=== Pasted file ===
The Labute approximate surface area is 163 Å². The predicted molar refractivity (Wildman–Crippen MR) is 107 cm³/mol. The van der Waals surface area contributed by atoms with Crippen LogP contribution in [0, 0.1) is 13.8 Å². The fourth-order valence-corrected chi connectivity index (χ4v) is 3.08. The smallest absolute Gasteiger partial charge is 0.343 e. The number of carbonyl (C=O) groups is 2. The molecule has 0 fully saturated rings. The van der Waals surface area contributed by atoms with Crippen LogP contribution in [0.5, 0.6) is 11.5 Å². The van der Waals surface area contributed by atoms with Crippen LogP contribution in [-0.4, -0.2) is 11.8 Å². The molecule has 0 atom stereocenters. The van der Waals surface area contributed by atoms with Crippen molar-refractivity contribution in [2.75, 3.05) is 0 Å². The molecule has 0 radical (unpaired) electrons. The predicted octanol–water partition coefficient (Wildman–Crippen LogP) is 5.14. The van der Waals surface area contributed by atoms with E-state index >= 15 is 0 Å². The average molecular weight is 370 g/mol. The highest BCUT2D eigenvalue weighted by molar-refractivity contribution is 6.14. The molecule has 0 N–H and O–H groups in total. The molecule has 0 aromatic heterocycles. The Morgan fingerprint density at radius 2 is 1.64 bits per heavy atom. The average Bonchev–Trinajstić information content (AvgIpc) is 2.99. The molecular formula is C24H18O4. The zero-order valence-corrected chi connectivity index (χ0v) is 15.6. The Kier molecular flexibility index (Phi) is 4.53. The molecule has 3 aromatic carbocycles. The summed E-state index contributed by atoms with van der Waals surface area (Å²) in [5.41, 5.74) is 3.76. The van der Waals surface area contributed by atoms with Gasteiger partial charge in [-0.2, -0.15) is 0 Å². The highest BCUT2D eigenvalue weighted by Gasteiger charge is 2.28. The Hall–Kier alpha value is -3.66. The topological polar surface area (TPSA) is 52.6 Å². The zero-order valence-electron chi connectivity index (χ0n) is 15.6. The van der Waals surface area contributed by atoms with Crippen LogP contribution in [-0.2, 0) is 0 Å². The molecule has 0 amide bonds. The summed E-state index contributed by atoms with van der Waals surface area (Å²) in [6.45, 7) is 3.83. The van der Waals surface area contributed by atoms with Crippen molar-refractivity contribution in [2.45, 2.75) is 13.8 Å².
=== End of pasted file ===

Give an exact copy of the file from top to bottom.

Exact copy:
The Labute approximate surface area is 163 Å². The predicted molar refractivity (Wildman–Crippen MR) is 107 cm³/mol. The van der Waals surface area contributed by atoms with Crippen LogP contribution in [0, 0.1) is 13.8 Å². The fourth-order valence-corrected chi connectivity index (χ4v) is 3.08. The smallest absolute Gasteiger partial charge is 0.343 e. The number of carbonyl (C=O) groups is 2. The molecule has 0 fully saturated rings. The van der Waals surface area contributed by atoms with Crippen LogP contribution in [0.5, 0.6) is 11.5 Å². The van der Waals surface area contributed by atoms with Crippen LogP contribution in [-0.4, -0.2) is 11.8 Å². The molecule has 0 atom stereocenters. The van der Waals surface area contributed by atoms with Crippen molar-refractivity contribution in [2.75, 3.05) is 0 Å². The molecule has 0 radical (unpaired) electrons. The predicted octanol–water partition coefficient (Wildman–Crippen LogP) is 5.14. The van der Waals surface area contributed by atoms with E-state index >= 15 is 0 Å². The average molecular weight is 370 g/mol. The highest BCUT2D eigenvalue weighted by molar-refractivity contribution is 6.14. The molecule has 0 N–H and O–H groups in total. The molecule has 0 aromatic heterocycles. The Morgan fingerprint density at radius 2 is 1.64 bits per heavy atom. The average Bonchev–Trinajstić information content (AvgIpc) is 2.99. The molecular formula is C24H18O4. The zero-order valence-corrected chi connectivity index (χ0v) is 15.6. The Kier molecular flexibility index (Phi) is 4.53. The molecule has 3 aromatic carbocycles. The summed E-state index contributed by atoms with van der Waals surface area (Å²) in [5.41, 5.74) is 3.76. The van der Waals surface area contributed by atoms with Gasteiger partial charge in [-0.2, -0.15) is 0 Å². The highest BCUT2D eigenvalue weighted by Gasteiger charge is 2.28. The Hall–Kier alpha value is -3.66. The topological polar surface area (TPSA) is 52.6 Å². The zero-order valence-electron chi connectivity index (χ0n) is 15.6. The van der Waals surface area contributed by atoms with Crippen LogP contribution in [-0.2, 0) is 0 Å². The molecule has 0 amide bonds. The summed E-state index contributed by atoms with van der Waals surface area (Å²) in [6.45, 7) is 3.83. The van der Waals surface area contributed by atoms with Crippen molar-refractivity contribution in [2.45, 2.75) is 13.8 Å².